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This article is part of the supplement: Advances in systemic sclerosis and related fibrotic and vascular conditions

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Genetic factors in systemic sclerosis

Maureen D Mayes1* and Maria Trojanowska2

Author Affiliations

1 Division of Rheumatology and Clinical Immunogenetics, University of Texas, Houston Health Science Center, Fannin, Houston, Texas 77030, USA

2 Division of Rheumatology, Medical University of South Carolina, Jonathan Lucas Street, Charleston, South Carolina 29425, USA

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Arthritis Research & Therapy 2007, 9(Suppl 2):S5  doi:10.1186/ar2189

Published: 15 August 2007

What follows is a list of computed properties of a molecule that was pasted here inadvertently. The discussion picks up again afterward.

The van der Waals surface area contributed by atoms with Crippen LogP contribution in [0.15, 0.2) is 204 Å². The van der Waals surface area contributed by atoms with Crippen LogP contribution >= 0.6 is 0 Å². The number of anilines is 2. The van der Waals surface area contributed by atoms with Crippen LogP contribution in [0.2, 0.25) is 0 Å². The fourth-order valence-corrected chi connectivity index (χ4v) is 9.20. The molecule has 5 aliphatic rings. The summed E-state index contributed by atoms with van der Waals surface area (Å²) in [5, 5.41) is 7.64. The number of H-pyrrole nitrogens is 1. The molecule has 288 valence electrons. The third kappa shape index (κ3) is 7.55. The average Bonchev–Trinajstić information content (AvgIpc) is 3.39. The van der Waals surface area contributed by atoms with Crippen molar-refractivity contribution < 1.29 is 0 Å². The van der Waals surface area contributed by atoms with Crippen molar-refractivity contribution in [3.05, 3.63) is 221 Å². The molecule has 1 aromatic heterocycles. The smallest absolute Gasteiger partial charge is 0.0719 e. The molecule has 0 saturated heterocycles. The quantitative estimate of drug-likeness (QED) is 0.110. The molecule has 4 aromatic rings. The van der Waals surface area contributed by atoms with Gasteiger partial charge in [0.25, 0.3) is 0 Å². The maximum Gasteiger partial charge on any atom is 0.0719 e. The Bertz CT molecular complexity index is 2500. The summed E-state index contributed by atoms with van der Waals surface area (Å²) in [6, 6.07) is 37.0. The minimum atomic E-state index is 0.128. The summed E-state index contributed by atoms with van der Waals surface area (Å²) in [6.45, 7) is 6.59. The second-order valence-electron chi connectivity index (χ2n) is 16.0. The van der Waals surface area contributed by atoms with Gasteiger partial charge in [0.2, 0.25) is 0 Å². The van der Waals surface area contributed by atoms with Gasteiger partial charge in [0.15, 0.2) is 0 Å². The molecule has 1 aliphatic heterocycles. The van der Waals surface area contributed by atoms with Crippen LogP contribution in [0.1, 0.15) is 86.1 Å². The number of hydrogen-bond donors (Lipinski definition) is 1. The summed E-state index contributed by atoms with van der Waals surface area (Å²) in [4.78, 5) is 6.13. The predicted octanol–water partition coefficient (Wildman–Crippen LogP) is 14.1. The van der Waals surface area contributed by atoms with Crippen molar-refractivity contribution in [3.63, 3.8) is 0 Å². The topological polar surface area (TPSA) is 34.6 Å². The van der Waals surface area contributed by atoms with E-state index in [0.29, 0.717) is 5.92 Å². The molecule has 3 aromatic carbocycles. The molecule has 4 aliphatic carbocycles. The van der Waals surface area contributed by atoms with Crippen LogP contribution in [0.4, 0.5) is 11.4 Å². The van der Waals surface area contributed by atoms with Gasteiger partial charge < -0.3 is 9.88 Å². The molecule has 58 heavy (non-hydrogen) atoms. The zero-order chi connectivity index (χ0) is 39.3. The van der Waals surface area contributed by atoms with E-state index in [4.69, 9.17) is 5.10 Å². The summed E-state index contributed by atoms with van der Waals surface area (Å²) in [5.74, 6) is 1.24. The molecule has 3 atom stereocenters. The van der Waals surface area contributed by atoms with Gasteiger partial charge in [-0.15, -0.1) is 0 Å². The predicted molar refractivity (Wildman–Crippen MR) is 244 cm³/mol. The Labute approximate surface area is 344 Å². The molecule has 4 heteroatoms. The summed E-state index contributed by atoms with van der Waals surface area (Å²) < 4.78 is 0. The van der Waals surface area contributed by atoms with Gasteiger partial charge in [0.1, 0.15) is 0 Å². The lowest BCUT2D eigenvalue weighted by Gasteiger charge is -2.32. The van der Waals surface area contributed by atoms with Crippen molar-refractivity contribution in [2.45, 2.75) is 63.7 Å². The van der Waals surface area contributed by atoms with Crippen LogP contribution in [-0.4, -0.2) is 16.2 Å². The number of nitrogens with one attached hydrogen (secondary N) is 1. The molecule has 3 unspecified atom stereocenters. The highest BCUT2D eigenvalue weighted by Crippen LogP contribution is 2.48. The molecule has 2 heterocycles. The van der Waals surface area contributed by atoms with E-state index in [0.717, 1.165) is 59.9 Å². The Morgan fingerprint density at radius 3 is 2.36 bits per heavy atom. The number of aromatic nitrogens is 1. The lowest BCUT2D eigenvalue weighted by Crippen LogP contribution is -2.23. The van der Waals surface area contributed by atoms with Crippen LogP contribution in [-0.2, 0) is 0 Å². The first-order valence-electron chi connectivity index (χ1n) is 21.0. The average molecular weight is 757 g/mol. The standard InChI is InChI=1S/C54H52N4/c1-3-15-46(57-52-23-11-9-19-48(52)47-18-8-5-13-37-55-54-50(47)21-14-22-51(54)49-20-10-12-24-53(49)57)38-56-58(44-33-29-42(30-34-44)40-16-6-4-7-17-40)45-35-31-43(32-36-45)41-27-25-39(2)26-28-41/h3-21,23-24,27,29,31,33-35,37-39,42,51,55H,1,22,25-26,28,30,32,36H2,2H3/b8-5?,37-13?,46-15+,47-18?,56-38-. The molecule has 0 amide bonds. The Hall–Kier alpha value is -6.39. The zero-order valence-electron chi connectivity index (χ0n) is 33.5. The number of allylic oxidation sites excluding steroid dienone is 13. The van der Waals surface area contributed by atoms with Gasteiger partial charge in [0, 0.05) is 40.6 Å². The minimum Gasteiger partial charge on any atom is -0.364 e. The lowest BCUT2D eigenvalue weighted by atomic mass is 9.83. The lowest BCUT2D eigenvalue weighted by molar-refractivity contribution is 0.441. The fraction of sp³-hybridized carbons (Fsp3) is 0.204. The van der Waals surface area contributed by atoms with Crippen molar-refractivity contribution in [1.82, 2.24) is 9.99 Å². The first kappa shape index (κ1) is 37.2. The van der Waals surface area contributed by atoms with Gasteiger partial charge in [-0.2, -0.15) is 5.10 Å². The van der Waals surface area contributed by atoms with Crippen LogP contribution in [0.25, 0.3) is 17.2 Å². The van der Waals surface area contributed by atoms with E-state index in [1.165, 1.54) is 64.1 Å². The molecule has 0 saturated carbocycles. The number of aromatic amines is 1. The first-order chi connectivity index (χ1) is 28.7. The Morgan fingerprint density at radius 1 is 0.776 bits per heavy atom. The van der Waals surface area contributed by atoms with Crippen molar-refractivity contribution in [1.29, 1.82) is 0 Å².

A number of genetic loci have been identified that appear to be associated with systemic sclerosis (SSc; scleroderma). There is mounting evidence suggesting that these genetic associations may in fact be associated with distinct phenotypes in SSc based on autoantibody pattern rather than with SSc as a single disease entity. This may ultimately have implications for approaches to therapy as well as responses to therapy. The most promising candidate genes are those involved in pathways that lead to the vascular damage and fibrosis that are the hallmarks of this disease. There is uncertainty, however, regarding the nature of the key pathological mechanisms that link these two disease processes. Recent studies have focused on Fli1 (friend leukaemia integration 1), a transcription factor that is found in immune cells, fibroblasts, and endothelial cells that regulates collagen gene function and angiogenesis. Fli1 is dysregulated in SSc skin and dermal blood vessels, and appears to play a pathological role in SSc skin fibrosis and vessel degeneration. Whether this dysregulation is due to genetic polymorphisms in the Fli1 pathway or to epigenetic mechanisms is not clear.